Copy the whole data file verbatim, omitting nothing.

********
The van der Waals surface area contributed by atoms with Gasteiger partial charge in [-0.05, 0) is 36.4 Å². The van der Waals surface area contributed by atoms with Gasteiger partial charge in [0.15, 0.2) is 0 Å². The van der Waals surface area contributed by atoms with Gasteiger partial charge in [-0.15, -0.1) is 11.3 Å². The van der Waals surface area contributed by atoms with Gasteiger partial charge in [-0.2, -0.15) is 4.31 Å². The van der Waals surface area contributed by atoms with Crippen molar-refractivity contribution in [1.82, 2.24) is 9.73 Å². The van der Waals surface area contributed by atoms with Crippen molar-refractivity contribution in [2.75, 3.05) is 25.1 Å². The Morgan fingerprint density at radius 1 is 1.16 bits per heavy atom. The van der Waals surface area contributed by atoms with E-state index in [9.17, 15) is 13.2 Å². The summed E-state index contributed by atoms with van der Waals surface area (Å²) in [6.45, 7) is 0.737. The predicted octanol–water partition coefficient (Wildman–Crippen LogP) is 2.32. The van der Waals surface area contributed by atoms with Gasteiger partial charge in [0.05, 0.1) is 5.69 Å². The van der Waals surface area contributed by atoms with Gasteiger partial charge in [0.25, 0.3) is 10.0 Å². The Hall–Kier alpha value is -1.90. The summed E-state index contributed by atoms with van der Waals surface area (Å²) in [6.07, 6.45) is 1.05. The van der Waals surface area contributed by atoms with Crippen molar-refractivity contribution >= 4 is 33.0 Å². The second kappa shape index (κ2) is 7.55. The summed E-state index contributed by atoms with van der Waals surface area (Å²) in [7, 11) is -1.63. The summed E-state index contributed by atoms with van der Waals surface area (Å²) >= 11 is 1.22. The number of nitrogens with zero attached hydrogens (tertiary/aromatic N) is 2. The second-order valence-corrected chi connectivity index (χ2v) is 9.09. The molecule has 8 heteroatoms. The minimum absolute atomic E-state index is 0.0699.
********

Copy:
The van der Waals surface area contributed by atoms with Gasteiger partial charge in [-0.05, 0) is 36.4 Å². The van der Waals surface area contributed by atoms with Gasteiger partial charge in [0.15, 0.2) is 0 Å². The van der Waals surface area contributed by atoms with Gasteiger partial charge in [-0.15, -0.1) is 11.3 Å². The van der Waals surface area contributed by atoms with Gasteiger partial charge in [-0.2, -0.15) is 4.31 Å². The van der Waals surface area contributed by atoms with Crippen molar-refractivity contribution in [1.82, 2.24) is 9.73 Å². The van der Waals surface area contributed by atoms with Crippen molar-refractivity contribution in [2.75, 3.05) is 25.1 Å². The Morgan fingerprint density at radius 1 is 1.16 bits per heavy atom. The van der Waals surface area contributed by atoms with E-state index in [9.17, 15) is 13.2 Å². The summed E-state index contributed by atoms with van der Waals surface area (Å²) in [6.45, 7) is 0.737. The predicted octanol–water partition coefficient (Wildman–Crippen LogP) is 2.32. The van der Waals surface area contributed by atoms with Gasteiger partial charge in [0.05, 0.1) is 5.69 Å². The van der Waals surface area contributed by atoms with Gasteiger partial charge in [0.25, 0.3) is 10.0 Å². The Hall–Kier alpha value is -1.90. The summed E-state index contributed by atoms with van der Waals surface area (Å²) in [6.07, 6.45) is 1.05. The van der Waals surface area contributed by atoms with Crippen molar-refractivity contribution >= 4 is 33.0 Å². The second kappa shape index (κ2) is 7.55. The summed E-state index contributed by atoms with van der Waals surface area (Å²) in [7, 11) is -1.63. The summed E-state index contributed by atoms with van der Waals surface area (Å²) >= 11 is 1.22. The number of nitrogens with zero attached hydrogens (tertiary/aromatic N) is 2. The second-order valence-corrected chi connectivity index (χ2v) is 9.09. The molecule has 8 heteroatoms. The minimum absolute atomic E-state index is 0.0699.